Angels right-hander Garrett Richards has opted to undergo Tommy John surgery to repair the ulnar collateral ligament in his right elbow, tweets J.P. Hoornstra of the Southern California News Group. The news comes on the heels of a recent announcement from the Angels in which they revealed that an MRI had identified some damage to Richards’ right UCL. He was presented with both surgical and non-surgical treatment plans and had been weighing the decision over the past 24 hours.
Richards’ UCL tear comes at the worst possible time for the right-hander (not that there’s ever a “good” one), as he’d been slated to hit free agency at season’s end. The 30-year-old had previously rehabbed some UCL damage without surgery back in 2016, opting instead for stem-cell and platelet-rich plasma treatment (much in the same vein as Ervin Santana and Masahiro Tanaka, each of whom has avoided going under the knife entirely, to date). While that appeared to stave off a significant enough UCL tear to require surgical repair, though, Richards missed nearly all of the 2017 season with a biceps issue.
The 2018 season had been a largely healthy one for Richards, at least in terms of his right arm. He missed about three weeks due to a hamstring strain but had otherwise pitched well. However, in his just his second start back from that hamstring issue, he departed after three innings due to ever-ominous “forearm irritation” — a symptom that has increasingly proven to be a precursor to ligament damage.
Richards, now, will miss the remainder of the 2018 season and most, if not all of the 2019 season as well. He’ll still garner interest on the free-agent market, of course, but what at one point might’ve been an annual salary of $12MM+ on a multi-year deal may now drop to something along the lines of the two-year deals signed by Drew Smyly ($10MM), Michael Pineda ($10MM) and Nathan Eovaldi ($4MM) while each of those respective hurlers recovers from his own Tommy John procedure.
Alternatively, Richards could simply follow the route that both Greg Holland and Trevor Rosenthal have taken — opting not to sign a deal at all in the coming offseason and then auditioning for teams to demonstrate his health the following offseason. Either way, it’s quite possible that Richards has tossed his final game as a member of the Angels.
Devastating as the news must be to Richards, Hoornstra notes that the right-hander is approaching his latest injury with about as positive an outlook as possible (Twitter link).
“I’ll be back,” Richards said.“I’ll be ready. Everything will be fine. I’ll get through this. I’m going to be positive about this. I’m not going to dwell on the negative stuff. This is what was presented to me, and this is what I’ve got to deal with. Just try and tackle it.”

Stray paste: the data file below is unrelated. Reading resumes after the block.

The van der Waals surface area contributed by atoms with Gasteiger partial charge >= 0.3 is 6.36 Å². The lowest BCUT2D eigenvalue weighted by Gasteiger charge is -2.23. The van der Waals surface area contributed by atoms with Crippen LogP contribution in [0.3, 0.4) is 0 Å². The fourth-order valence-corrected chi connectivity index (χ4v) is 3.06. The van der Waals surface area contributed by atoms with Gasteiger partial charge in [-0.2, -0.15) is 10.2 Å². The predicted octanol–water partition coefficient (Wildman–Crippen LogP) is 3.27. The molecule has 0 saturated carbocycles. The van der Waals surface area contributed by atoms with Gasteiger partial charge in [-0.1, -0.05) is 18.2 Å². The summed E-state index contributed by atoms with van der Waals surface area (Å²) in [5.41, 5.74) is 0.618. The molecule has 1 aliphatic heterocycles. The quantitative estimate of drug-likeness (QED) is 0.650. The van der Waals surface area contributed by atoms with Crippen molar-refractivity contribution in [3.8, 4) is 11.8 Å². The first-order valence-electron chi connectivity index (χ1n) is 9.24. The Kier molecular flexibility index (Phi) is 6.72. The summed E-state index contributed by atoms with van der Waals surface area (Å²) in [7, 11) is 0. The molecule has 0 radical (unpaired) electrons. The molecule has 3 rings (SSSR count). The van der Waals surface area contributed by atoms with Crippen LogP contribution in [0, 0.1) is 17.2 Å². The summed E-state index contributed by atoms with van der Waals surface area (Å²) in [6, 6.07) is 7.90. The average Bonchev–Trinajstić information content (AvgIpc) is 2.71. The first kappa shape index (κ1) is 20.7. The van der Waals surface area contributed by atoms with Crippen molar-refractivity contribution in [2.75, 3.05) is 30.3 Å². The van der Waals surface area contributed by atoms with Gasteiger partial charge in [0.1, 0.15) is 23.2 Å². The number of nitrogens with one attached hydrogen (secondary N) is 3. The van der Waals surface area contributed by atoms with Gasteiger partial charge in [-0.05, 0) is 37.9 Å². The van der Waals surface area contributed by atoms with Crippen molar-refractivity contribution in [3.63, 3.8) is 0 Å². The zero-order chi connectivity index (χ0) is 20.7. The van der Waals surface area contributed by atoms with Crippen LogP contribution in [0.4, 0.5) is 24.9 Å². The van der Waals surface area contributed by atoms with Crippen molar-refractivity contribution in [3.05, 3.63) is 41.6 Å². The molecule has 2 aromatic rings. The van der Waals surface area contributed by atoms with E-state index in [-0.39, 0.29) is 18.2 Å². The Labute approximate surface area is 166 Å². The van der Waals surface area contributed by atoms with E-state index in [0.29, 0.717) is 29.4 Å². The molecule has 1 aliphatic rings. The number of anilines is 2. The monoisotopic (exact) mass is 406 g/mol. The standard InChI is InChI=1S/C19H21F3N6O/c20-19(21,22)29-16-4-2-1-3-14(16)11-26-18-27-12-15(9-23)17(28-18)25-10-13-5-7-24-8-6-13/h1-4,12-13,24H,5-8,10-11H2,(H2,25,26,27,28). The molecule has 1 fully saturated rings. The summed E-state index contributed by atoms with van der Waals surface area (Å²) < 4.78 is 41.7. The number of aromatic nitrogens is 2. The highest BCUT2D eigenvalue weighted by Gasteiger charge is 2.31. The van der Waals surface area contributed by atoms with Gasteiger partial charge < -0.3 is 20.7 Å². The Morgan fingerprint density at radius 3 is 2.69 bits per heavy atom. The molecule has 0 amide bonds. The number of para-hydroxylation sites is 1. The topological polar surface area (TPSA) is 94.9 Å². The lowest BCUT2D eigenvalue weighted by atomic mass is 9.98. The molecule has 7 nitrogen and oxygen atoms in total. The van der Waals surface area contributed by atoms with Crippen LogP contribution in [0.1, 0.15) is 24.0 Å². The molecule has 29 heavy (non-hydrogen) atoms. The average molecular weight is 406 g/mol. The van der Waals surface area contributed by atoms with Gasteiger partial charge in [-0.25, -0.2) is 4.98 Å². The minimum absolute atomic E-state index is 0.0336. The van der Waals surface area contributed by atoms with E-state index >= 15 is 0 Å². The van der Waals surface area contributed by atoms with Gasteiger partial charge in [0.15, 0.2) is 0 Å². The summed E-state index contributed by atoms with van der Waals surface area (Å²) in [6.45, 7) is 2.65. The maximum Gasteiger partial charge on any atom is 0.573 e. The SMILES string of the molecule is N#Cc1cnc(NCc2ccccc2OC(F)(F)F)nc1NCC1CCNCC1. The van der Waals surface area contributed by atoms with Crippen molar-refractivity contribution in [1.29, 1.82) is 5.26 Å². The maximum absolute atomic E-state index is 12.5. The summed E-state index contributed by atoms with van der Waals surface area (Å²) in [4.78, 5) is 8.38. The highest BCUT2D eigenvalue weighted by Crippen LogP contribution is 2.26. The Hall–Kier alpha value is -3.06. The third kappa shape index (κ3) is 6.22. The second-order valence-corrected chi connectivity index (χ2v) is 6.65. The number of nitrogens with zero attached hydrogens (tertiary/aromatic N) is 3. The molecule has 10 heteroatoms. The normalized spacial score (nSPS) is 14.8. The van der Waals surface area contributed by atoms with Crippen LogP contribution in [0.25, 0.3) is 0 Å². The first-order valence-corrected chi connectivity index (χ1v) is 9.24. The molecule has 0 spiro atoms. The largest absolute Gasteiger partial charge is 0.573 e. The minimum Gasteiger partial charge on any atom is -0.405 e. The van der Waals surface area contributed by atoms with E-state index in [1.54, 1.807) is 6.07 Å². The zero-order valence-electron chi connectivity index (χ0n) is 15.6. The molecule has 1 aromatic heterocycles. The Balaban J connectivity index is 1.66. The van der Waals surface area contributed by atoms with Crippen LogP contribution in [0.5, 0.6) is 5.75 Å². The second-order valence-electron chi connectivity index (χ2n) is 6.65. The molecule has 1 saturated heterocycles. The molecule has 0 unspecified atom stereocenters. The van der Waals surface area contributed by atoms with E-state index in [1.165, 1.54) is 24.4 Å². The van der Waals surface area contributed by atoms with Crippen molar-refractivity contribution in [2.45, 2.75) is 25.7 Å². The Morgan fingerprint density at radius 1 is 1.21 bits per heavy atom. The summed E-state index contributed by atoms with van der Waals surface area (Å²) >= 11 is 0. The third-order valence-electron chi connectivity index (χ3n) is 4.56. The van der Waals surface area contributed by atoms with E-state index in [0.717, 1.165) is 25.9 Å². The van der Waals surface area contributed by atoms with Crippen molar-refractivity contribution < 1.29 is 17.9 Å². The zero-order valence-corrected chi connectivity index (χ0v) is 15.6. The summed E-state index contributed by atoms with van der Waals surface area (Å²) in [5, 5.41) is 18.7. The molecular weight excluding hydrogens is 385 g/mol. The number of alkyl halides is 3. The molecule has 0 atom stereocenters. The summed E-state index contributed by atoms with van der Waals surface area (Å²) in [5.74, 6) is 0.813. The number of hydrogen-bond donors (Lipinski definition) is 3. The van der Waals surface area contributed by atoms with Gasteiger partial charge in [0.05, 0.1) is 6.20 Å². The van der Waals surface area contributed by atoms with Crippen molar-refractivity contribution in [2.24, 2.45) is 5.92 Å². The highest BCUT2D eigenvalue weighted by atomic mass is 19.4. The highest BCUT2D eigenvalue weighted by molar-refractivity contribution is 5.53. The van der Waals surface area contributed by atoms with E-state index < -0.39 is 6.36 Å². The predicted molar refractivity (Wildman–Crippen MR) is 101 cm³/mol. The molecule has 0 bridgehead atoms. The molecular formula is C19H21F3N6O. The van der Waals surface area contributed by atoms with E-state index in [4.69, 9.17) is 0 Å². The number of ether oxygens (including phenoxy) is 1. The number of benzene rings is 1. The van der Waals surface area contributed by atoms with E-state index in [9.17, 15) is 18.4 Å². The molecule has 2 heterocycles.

For the Angels, the move comes as a crushing blow. With just three weeks remaining until the non-waiver deadline, the loss of Richards will only further the seemingly inevitable reality that the team will need to look beyond the 2018 season and sell off short-term assets on the trade market this year. However, Richards was the top short-term asset the Angels had to market to other clubs, and he’ll now be taken off the market entirely, thus depriving the the team of the possibility of recouping any kind of prospect return for the loss of one of their longtime top starters.
Beyond all of that, the Angels will continue to face scrutiny for the rampant injury troubles that have permeated their rotation in recent seasons. In the last three years alone, the Angels have had Richards, Andrew Heaney, Tyler Skaggs, Nick Tropeano, J.C. Ramirez, Keynan Middleton, Blake Wood and John Lamb undergo Tommy John surgery, and that already plentiful list doesn’t include the current UCL tear through which Shohei Ohtani is playing (while serving only as a designated hitter). Meanwhile, others such as Alex Meyer, Nate Smith and Matt Shoemaker have gone under the knife for myriad other reasons.
Certainly not all of those injuries can be pinned on the Angels. Meyer’s shoulder troubles, for example, date back to his days with the Twins, while Lamb has had injuries of his own and was only briefly in the organization before requiring surgery. Ohtani was known to have some UCL damage at the time he was signed, though reports following the Angels’ recent announcement suggested this to be a new tear. Regardless, the barrage of pitching injuries the Angels have faced in recent years is undoubtedly something that’ll prompt a deep dive from the front office as it seeks to determine if there’s more than sheer coincidence and misfortune at play.